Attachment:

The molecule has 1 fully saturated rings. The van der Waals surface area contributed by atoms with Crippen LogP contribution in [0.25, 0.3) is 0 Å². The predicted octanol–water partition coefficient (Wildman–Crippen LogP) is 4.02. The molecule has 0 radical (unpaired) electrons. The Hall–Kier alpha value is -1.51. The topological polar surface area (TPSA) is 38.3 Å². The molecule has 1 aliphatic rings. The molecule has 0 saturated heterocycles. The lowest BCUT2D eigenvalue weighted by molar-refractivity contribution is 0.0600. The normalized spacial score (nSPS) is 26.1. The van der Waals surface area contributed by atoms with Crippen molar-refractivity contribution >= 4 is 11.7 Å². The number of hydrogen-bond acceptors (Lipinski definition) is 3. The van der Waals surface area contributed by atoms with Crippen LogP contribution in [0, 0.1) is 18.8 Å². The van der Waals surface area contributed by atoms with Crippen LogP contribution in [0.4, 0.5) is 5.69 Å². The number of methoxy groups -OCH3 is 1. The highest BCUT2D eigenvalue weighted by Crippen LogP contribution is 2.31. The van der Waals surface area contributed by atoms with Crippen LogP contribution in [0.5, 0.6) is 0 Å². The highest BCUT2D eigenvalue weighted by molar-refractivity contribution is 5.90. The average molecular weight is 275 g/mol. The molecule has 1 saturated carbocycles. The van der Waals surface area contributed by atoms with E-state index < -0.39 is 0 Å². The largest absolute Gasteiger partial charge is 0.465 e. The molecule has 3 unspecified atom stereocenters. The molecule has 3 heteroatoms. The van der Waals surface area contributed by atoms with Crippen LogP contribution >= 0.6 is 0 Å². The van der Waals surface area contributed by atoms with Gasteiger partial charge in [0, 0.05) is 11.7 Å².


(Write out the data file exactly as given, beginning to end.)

The molecule has 1 fully saturated rings. The van der Waals surface area contributed by atoms with Crippen LogP contribution in [0.25, 0.3) is 0 Å². The predicted octanol–water partition coefficient (Wildman–Crippen LogP) is 4.02. The molecule has 0 radical (unpaired) electrons. The Hall–Kier alpha value is -1.51. The topological polar surface area (TPSA) is 38.3 Å². The molecule has 1 aliphatic rings. The molecule has 0 saturated heterocycles. The lowest BCUT2D eigenvalue weighted by molar-refractivity contribution is 0.0600. The normalized spacial score (nSPS) is 26.1. The van der Waals surface area contributed by atoms with Crippen molar-refractivity contribution >= 4 is 11.7 Å². The number of hydrogen-bond acceptors (Lipinski definition) is 3. The van der Waals surface area contributed by atoms with Crippen LogP contribution in [0, 0.1) is 18.8 Å². The van der Waals surface area contributed by atoms with Crippen LogP contribution in [0.4, 0.5) is 5.69 Å². The number of methoxy groups -OCH3 is 1. The highest BCUT2D eigenvalue weighted by Crippen LogP contribution is 2.31. The van der Waals surface area contributed by atoms with Crippen LogP contribution in [0.5, 0.6) is 0 Å². The highest BCUT2D eigenvalue weighted by molar-refractivity contribution is 5.90. The average molecular weight is 275 g/mol. The molecule has 1 saturated carbocycles. The van der Waals surface area contributed by atoms with E-state index < -0.39 is 0 Å². The largest absolute Gasteiger partial charge is 0.465 e. The molecule has 3 unspecified atom stereocenters. The molecule has 3 heteroatoms. The van der Waals surface area contributed by atoms with Crippen LogP contribution >= 0.6 is 0 Å². The van der Waals surface area contributed by atoms with Gasteiger partial charge in [0, 0.05) is 11.7 Å².